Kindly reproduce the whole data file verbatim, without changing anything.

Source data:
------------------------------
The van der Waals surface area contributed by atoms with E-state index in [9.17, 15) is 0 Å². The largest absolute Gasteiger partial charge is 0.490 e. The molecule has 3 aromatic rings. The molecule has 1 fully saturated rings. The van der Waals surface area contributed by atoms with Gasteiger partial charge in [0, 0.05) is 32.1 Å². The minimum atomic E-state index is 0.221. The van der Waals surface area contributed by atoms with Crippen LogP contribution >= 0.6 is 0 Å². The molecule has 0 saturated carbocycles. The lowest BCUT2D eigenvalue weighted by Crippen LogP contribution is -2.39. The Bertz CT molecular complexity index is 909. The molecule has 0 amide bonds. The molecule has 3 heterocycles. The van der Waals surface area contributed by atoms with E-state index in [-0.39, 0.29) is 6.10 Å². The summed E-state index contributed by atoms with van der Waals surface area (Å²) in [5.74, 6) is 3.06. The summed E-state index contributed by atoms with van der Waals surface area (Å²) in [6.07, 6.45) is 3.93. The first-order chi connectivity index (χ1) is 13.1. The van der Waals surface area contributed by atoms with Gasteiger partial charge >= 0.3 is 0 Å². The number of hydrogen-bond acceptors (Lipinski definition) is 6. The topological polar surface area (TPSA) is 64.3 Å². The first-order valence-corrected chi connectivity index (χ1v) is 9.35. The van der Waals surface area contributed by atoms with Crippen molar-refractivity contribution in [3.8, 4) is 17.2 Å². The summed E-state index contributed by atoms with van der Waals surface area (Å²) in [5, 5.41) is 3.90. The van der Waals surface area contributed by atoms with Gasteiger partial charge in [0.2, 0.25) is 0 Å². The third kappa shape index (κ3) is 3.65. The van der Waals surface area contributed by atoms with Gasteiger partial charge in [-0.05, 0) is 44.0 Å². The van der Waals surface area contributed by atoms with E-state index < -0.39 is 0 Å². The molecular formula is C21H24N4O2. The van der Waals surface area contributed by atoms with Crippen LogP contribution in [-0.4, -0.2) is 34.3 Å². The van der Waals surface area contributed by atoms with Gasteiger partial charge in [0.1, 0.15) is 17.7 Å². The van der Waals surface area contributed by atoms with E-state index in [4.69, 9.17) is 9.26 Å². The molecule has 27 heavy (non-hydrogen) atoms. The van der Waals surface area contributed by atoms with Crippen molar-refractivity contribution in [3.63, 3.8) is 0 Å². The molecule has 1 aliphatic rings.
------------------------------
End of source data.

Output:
The van der Waals surface area contributed by atoms with E-state index in [9.17, 15) is 0 Å². The largest absolute Gasteiger partial charge is 0.490 e. The molecule has 3 aromatic rings. The molecule has 1 fully saturated rings. The van der Waals surface area contributed by atoms with Gasteiger partial charge in [0, 0.05) is 32.1 Å². The minimum atomic E-state index is 0.221. The van der Waals surface area contributed by atoms with Crippen LogP contribution >= 0.6 is 0 Å². The molecule has 0 saturated carbocycles. The lowest BCUT2D eigenvalue weighted by Crippen LogP contribution is -2.39. The Bertz CT molecular complexity index is 909. The molecule has 0 amide bonds. The molecule has 3 heterocycles. The van der Waals surface area contributed by atoms with E-state index in [-0.39, 0.29) is 6.10 Å². The summed E-state index contributed by atoms with van der Waals surface area (Å²) in [5.74, 6) is 3.06. The summed E-state index contributed by atoms with van der Waals surface area (Å²) in [6.07, 6.45) is 3.93. The first-order chi connectivity index (χ1) is 13.1. The van der Waals surface area contributed by atoms with Gasteiger partial charge >= 0.3 is 0 Å². The number of hydrogen-bond acceptors (Lipinski definition) is 6. The topological polar surface area (TPSA) is 64.3 Å². The first-order valence-corrected chi connectivity index (χ1v) is 9.35. The van der Waals surface area contributed by atoms with Crippen molar-refractivity contribution in [3.8, 4) is 17.2 Å². The summed E-state index contributed by atoms with van der Waals surface area (Å²) in [5, 5.41) is 3.90. The van der Waals surface area contributed by atoms with Gasteiger partial charge in [0.2, 0.25) is 0 Å². The third kappa shape index (κ3) is 3.65. The van der Waals surface area contributed by atoms with Gasteiger partial charge in [-0.05, 0) is 44.0 Å². The van der Waals surface area contributed by atoms with E-state index < -0.39 is 0 Å². The molecular formula is C21H24N4O2. The van der Waals surface area contributed by atoms with Crippen LogP contribution in [-0.4, -0.2) is 34.3 Å². The van der Waals surface area contributed by atoms with Gasteiger partial charge in [0.1, 0.15) is 17.7 Å². The van der Waals surface area contributed by atoms with E-state index in [4.69, 9.17) is 9.26 Å². The molecule has 27 heavy (non-hydrogen) atoms. The van der Waals surface area contributed by atoms with Crippen molar-refractivity contribution in [3.63, 3.8) is 0 Å². The molecule has 1 aliphatic rings.